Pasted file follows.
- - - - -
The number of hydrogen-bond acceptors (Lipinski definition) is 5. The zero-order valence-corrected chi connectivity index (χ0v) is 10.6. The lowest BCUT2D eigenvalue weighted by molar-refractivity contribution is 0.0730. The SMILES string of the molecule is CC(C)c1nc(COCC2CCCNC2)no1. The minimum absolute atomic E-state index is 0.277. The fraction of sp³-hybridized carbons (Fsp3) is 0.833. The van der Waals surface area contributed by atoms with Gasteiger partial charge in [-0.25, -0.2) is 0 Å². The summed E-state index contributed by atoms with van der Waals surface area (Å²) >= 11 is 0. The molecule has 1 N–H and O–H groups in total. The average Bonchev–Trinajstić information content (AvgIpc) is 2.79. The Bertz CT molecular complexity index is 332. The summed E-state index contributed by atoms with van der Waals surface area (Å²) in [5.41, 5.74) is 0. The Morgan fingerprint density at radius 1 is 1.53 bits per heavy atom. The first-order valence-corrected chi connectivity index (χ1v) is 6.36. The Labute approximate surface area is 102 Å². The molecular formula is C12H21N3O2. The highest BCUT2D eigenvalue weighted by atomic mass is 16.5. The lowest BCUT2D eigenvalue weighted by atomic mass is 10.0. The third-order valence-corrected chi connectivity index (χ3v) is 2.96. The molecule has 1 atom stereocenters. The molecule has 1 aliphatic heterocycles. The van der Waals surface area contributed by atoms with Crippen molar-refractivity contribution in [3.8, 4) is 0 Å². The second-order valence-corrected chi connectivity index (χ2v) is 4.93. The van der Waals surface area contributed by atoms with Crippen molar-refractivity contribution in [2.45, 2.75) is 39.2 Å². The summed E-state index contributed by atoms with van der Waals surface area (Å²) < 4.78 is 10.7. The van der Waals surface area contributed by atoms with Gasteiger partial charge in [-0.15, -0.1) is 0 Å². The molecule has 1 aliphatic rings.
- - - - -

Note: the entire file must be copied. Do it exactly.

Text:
The number of hydrogen-bond acceptors (Lipinski definition) is 5. The zero-order valence-corrected chi connectivity index (χ0v) is 10.6. The lowest BCUT2D eigenvalue weighted by molar-refractivity contribution is 0.0730. The SMILES string of the molecule is CC(C)c1nc(COCC2CCCNC2)no1. The minimum absolute atomic E-state index is 0.277. The fraction of sp³-hybridized carbons (Fsp3) is 0.833. The van der Waals surface area contributed by atoms with Gasteiger partial charge in [-0.25, -0.2) is 0 Å². The summed E-state index contributed by atoms with van der Waals surface area (Å²) >= 11 is 0. The molecule has 1 N–H and O–H groups in total. The average Bonchev–Trinajstić information content (AvgIpc) is 2.79. The Bertz CT molecular complexity index is 332. The summed E-state index contributed by atoms with van der Waals surface area (Å²) in [5.41, 5.74) is 0. The Morgan fingerprint density at radius 1 is 1.53 bits per heavy atom. The first-order valence-corrected chi connectivity index (χ1v) is 6.36. The Labute approximate surface area is 102 Å². The molecular formula is C12H21N3O2. The highest BCUT2D eigenvalue weighted by atomic mass is 16.5. The lowest BCUT2D eigenvalue weighted by atomic mass is 10.0. The third-order valence-corrected chi connectivity index (χ3v) is 2.96. The molecule has 1 atom stereocenters. The molecule has 1 aliphatic heterocycles. The van der Waals surface area contributed by atoms with Crippen molar-refractivity contribution in [3.8, 4) is 0 Å². The second-order valence-corrected chi connectivity index (χ2v) is 4.93. The van der Waals surface area contributed by atoms with Crippen molar-refractivity contribution in [2.45, 2.75) is 39.2 Å². The summed E-state index contributed by atoms with van der Waals surface area (Å²) < 4.78 is 10.7. The van der Waals surface area contributed by atoms with Gasteiger partial charge in [-0.15, -0.1) is 0 Å². The molecule has 1 aliphatic rings.